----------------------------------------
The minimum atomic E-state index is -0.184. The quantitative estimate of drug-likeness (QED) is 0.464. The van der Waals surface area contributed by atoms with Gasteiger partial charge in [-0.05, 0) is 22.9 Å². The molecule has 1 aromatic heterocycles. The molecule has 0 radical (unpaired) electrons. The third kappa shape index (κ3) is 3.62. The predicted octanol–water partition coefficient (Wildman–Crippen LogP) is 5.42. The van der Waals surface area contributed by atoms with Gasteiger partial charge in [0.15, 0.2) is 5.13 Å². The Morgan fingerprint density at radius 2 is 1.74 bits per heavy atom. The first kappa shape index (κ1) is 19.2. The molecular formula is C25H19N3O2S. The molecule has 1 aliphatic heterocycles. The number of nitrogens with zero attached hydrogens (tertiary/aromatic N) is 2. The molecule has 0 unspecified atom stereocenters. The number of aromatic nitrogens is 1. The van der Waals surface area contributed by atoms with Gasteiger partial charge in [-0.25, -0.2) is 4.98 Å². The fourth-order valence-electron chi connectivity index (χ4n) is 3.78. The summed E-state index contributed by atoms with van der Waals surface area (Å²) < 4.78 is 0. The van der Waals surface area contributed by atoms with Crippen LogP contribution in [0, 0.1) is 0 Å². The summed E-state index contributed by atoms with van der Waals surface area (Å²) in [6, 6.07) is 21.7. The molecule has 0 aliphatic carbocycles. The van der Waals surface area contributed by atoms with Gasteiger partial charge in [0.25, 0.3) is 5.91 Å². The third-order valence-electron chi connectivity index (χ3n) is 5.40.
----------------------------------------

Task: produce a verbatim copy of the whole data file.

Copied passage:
The minimum atomic E-state index is -0.184. The quantitative estimate of drug-likeness (QED) is 0.464. The van der Waals surface area contributed by atoms with Gasteiger partial charge in [-0.05, 0) is 22.9 Å². The molecule has 1 aromatic heterocycles. The molecule has 0 radical (unpaired) electrons. The third kappa shape index (κ3) is 3.62. The predicted octanol–water partition coefficient (Wildman–Crippen LogP) is 5.42. The van der Waals surface area contributed by atoms with Gasteiger partial charge in [0.15, 0.2) is 5.13 Å². The Morgan fingerprint density at radius 2 is 1.74 bits per heavy atom. The first kappa shape index (κ1) is 19.2. The molecular formula is C25H19N3O2S. The molecule has 1 aliphatic heterocycles. The number of nitrogens with zero attached hydrogens (tertiary/aromatic N) is 2. The molecule has 0 unspecified atom stereocenters. The number of aromatic nitrogens is 1. The van der Waals surface area contributed by atoms with Gasteiger partial charge in [-0.25, -0.2) is 4.98 Å². The fourth-order valence-electron chi connectivity index (χ4n) is 3.78. The summed E-state index contributed by atoms with van der Waals surface area (Å²) < 4.78 is 0. The van der Waals surface area contributed by atoms with Crippen LogP contribution in [0, 0.1) is 0 Å². The summed E-state index contributed by atoms with van der Waals surface area (Å²) in [6, 6.07) is 21.7. The molecule has 0 aliphatic carbocycles. The van der Waals surface area contributed by atoms with Gasteiger partial charge in [0.25, 0.3) is 5.91 Å². The third-order valence-electron chi connectivity index (χ3n) is 5.40.